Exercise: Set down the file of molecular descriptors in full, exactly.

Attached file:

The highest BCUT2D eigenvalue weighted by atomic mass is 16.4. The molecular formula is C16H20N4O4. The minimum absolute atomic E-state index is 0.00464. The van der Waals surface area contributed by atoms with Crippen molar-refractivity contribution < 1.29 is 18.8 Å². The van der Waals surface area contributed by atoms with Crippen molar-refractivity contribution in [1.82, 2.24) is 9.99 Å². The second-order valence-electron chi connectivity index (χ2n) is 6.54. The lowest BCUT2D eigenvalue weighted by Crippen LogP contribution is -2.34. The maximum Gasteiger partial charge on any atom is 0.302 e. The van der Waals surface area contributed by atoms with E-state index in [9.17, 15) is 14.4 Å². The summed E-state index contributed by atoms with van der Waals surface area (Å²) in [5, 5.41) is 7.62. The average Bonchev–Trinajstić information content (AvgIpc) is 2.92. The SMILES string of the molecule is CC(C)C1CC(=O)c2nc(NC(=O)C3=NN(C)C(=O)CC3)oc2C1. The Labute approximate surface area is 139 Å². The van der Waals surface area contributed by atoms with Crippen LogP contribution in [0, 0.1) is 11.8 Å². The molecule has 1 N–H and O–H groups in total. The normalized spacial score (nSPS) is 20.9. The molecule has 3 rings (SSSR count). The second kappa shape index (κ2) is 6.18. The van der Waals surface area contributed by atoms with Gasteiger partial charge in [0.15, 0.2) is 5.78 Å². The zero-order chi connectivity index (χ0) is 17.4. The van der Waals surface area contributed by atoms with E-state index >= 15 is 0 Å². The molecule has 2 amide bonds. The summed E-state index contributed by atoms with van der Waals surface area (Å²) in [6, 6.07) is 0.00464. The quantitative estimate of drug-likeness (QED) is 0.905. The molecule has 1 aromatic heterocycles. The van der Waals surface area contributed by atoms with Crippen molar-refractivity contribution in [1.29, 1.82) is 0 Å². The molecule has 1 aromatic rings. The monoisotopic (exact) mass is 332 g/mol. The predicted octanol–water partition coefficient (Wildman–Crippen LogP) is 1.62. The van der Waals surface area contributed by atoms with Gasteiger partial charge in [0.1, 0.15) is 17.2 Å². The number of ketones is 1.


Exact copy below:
The highest BCUT2D eigenvalue weighted by atomic mass is 16.4. The molecular formula is C16H20N4O4. The minimum absolute atomic E-state index is 0.00464. The van der Waals surface area contributed by atoms with Crippen molar-refractivity contribution < 1.29 is 18.8 Å². The van der Waals surface area contributed by atoms with Crippen molar-refractivity contribution in [1.82, 2.24) is 9.99 Å². The second-order valence-electron chi connectivity index (χ2n) is 6.54. The lowest BCUT2D eigenvalue weighted by Crippen LogP contribution is -2.34. The maximum Gasteiger partial charge on any atom is 0.302 e. The van der Waals surface area contributed by atoms with E-state index in [9.17, 15) is 14.4 Å². The summed E-state index contributed by atoms with van der Waals surface area (Å²) in [5, 5.41) is 7.62. The average Bonchev–Trinajstić information content (AvgIpc) is 2.92. The SMILES string of the molecule is CC(C)C1CC(=O)c2nc(NC(=O)C3=NN(C)C(=O)CC3)oc2C1. The Labute approximate surface area is 139 Å². The van der Waals surface area contributed by atoms with Crippen LogP contribution in [0, 0.1) is 11.8 Å². The molecule has 1 N–H and O–H groups in total. The normalized spacial score (nSPS) is 20.9. The molecule has 3 rings (SSSR count). The second kappa shape index (κ2) is 6.18. The van der Waals surface area contributed by atoms with Gasteiger partial charge in [0.15, 0.2) is 5.78 Å². The zero-order chi connectivity index (χ0) is 17.4. The van der Waals surface area contributed by atoms with E-state index >= 15 is 0 Å². The molecule has 2 amide bonds. The summed E-state index contributed by atoms with van der Waals surface area (Å²) in [6, 6.07) is 0.00464. The quantitative estimate of drug-likeness (QED) is 0.905. The molecule has 1 aromatic heterocycles. The van der Waals surface area contributed by atoms with Crippen molar-refractivity contribution in [1.29, 1.82) is 0 Å². The molecule has 1 aromatic rings. The monoisotopic (exact) mass is 332 g/mol. The predicted octanol–water partition coefficient (Wildman–Crippen LogP) is 1.62. The van der Waals surface area contributed by atoms with Gasteiger partial charge in [0.1, 0.15) is 17.2 Å². The number of ketones is 1.